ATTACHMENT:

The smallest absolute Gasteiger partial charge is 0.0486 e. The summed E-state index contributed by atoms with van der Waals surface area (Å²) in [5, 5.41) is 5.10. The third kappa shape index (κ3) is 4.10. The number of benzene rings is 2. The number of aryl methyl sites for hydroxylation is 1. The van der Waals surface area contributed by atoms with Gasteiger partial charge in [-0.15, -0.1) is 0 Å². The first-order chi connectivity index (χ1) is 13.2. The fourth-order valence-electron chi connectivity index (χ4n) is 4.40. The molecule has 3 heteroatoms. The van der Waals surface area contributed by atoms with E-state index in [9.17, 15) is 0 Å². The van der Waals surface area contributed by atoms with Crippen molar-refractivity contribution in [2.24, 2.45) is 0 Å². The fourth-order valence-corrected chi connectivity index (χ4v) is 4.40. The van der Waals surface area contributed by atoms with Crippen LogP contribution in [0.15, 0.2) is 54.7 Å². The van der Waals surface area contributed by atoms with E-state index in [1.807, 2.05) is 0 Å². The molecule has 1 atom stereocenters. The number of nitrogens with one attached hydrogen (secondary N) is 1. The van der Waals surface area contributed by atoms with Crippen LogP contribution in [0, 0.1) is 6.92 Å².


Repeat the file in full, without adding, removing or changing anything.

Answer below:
The smallest absolute Gasteiger partial charge is 0.0486 e. The summed E-state index contributed by atoms with van der Waals surface area (Å²) in [5, 5.41) is 5.10. The third kappa shape index (κ3) is 4.10. The number of benzene rings is 2. The number of aryl methyl sites for hydroxylation is 1. The van der Waals surface area contributed by atoms with Gasteiger partial charge in [-0.15, -0.1) is 0 Å². The first-order chi connectivity index (χ1) is 13.2. The fourth-order valence-electron chi connectivity index (χ4n) is 4.40. The molecule has 3 heteroatoms. The van der Waals surface area contributed by atoms with E-state index in [9.17, 15) is 0 Å². The van der Waals surface area contributed by atoms with Crippen molar-refractivity contribution in [2.24, 2.45) is 0 Å². The fourth-order valence-corrected chi connectivity index (χ4v) is 4.40. The van der Waals surface area contributed by atoms with Crippen LogP contribution in [0.15, 0.2) is 54.7 Å². The van der Waals surface area contributed by atoms with E-state index in [1.807, 2.05) is 0 Å². The molecule has 1 atom stereocenters. The number of nitrogens with one attached hydrogen (secondary N) is 1. The van der Waals surface area contributed by atoms with Crippen LogP contribution in [0, 0.1) is 6.92 Å².